In substance, the analysis of the evidence and the conclusion of the court a quo was that the discrepancies or inconsistencies in the complainant’s evidence did not go to the root of the matter. It said, in spite of them, the evidence led by the State had a consistent thread running through. On the whole, it found the complainant credible. It concluded that the offences had been proved.

I agree with the argument of the State and the final conclusion of the court a quo. Despite the use of a faulty compass, the court arrived at the correct destination. The alleged inconsistences in the evidence of the complainant were mainly in relation to how exactly the rape had occurred. Exactly in what position had been the parties’ arms and legs during the rape? Exactly in what position had the complainant’s pant or “G-string” been during the rape? And so on and so forth.

The appellant has also attempted to cast doubt on the veracity of certain details of the applicant’s testimony, such as the alleged improbability that she could have been raped in a tuck-shop that was in such a public place; or the improbability that she could have reported the indecent assault to a complete stranger; or the improbability that after the rape she had told no one immediately, only making some ill-defined communication to her sister later on in the evening.

Mrs Mabwe, for the appellant, further pointed out that according to the medical report, the complainant was in fact, not 19 years of age, but actually 29. This particular detail, which was only being highlighted for the first time at the hearing, was obviously meant to augment the argument that the complainant had prior sexual experience as she actually had a child. But this discrepancy was of no consequence. The court a quo noted that the medical report had been of little value, except for the doctor’s comment to t effect that the complainant had seemed depressed. The court also noted that at some stage during her testimony, the complainant had broken down. However, this was a small part of its reason for convicting.

When one looks holistically at the evidence placed before the court a quo, one is left in no doubt that, despite those alleged inconsistencies, there was cogent evidence of rape. As the court said, the thread consistently runs through. There are numerous angles from which to look at it. The appellant could not suggest any plausible reason why the complainant, someone whom he did not know before, and someone who was hardly two weeks in employment, would just implicate him. He said his wife had had a tiff with the complainant. She had allegedly chided the complainant for secretly charging her cell phone. However, as the State argued, it is improbable that the complainant would cry rape and seek to fix the appellant instead of his wife, who in fact, was her actual employer.

The rape occurred on 7 January 2016. The complainant’s village was some thirty kilometres away. But by the following day, 8 January 2016, her parents had come to take her away. That shows the complainant had made a report about the rape fairly immediately. As a matter of fact, she had reported to her sister. It was the sister who had then set the chain of events in motion. The sister gave evidence. She corroborated the fact that the complainant had reported to her.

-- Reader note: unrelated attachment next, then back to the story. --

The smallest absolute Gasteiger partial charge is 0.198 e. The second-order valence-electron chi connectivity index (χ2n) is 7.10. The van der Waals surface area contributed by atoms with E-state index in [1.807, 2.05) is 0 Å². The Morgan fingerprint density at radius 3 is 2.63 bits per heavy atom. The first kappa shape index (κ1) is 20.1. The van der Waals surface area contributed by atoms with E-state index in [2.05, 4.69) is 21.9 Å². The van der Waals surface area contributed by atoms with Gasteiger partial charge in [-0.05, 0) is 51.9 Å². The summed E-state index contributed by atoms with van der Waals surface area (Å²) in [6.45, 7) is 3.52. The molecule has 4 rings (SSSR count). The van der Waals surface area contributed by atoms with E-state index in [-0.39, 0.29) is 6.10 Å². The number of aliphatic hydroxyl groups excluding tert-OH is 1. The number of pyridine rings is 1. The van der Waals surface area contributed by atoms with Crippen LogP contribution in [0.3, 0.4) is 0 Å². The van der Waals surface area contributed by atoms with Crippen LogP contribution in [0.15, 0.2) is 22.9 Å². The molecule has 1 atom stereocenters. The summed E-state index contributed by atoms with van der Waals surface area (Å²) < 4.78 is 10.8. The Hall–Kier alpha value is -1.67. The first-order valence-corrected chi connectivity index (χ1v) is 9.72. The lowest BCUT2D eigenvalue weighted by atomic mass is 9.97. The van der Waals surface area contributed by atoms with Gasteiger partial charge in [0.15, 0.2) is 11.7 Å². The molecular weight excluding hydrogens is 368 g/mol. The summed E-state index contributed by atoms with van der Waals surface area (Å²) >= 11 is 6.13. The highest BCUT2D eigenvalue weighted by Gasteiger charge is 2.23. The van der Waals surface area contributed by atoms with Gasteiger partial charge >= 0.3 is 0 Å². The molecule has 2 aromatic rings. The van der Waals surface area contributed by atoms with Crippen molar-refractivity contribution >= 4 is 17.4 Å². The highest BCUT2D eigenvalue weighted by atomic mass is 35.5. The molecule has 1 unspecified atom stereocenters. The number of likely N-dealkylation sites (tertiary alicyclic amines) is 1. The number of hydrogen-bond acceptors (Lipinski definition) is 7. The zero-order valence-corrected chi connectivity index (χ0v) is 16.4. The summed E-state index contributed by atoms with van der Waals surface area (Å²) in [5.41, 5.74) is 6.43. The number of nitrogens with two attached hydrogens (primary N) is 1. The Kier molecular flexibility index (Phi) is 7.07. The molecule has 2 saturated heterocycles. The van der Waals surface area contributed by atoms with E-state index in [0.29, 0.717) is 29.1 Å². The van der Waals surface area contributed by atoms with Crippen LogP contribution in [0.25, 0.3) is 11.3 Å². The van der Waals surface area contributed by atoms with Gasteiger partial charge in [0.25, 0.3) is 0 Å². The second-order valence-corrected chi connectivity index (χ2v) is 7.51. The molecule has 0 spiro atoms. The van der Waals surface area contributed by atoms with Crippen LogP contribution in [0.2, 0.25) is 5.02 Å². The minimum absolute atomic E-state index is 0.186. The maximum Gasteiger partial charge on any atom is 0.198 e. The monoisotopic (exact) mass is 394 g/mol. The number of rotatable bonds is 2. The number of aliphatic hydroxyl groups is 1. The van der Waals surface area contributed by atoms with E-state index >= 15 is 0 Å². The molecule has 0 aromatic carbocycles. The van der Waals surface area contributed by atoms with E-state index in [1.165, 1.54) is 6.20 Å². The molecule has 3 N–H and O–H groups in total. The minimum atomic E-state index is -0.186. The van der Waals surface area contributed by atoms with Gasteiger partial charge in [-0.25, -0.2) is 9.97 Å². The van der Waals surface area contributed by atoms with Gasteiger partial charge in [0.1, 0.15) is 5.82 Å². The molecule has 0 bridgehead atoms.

The appellant’s defence lacked substance. At the hearing he merely adopted his defence outline and waited for cross-examination. He said, among other things, the tuck-shop had been closed on all the days material to the case. He said 2 January 2016 had been a public holiday and that that was why the tuck-shop had been closed. Bu it is curious that a retail outlet like a tuck-shop, even though such a minuscule one, would close on the very day business was likely to be brisk. The appellant said on 7 January 2016 the tuck-shop had been closed for stock taking. That, in fact, would have reduced the chances of disturbance.

The appellant admitted exchanging telephone messages with the complainant. That supported the complainant’s version.

The evidence of the appellant’s wife had very little weight, if any. She seemed to have been coached. She would say exactly what the appellant had said, for example, about him having gone to the growth point to play snooker with friends.

The appellant has criticised the court a quo for allegedly having ignored other relevant factors, like the age of the accused in light of the sentence passed, the fact that he had stood his trial in spite of having been out on bail, and the fact that he has no travel documents or any prospects of re-inventing himself outside the country.

It seems true that the court a quo did not deal with these aspects. But, again they were not so cogent as would influence the court otherwise. The sentence passed might be reduced on appeal. But the conviction is unlikely to be overturned. And even if the sentence is reduced, it is likely that the remaining portion will still be a lengthy custodial sentence. Therefore, balancing all the factors, it seems that the broader interests of justice will best be served by the appellant remaining in prison despite the pending appeal.

In the circumstances, the appeal is hereby dismissed.

17 November 2016

Ruvengo, Maboke & Company, legal practitioners for the appellant

National Prosecuting Authority, legal practitioners for the respondent

1 With effect from 1 September 2016

2 1996 [1] SACR 431 [W]

3 HH 724-15

4 2003 [1] ZLR 259 [H]

5 1992 [1] ZLR 249 [S]

6 At p 232

7 1977 [2] SA 531 [A], at p 542A – B

8 2003 [1] ZLR 537 [H]

9 2003 [1] ZLR 275 [H]

10 1988 [2] ZLR 4 [SC]

11 1981 ZLR 445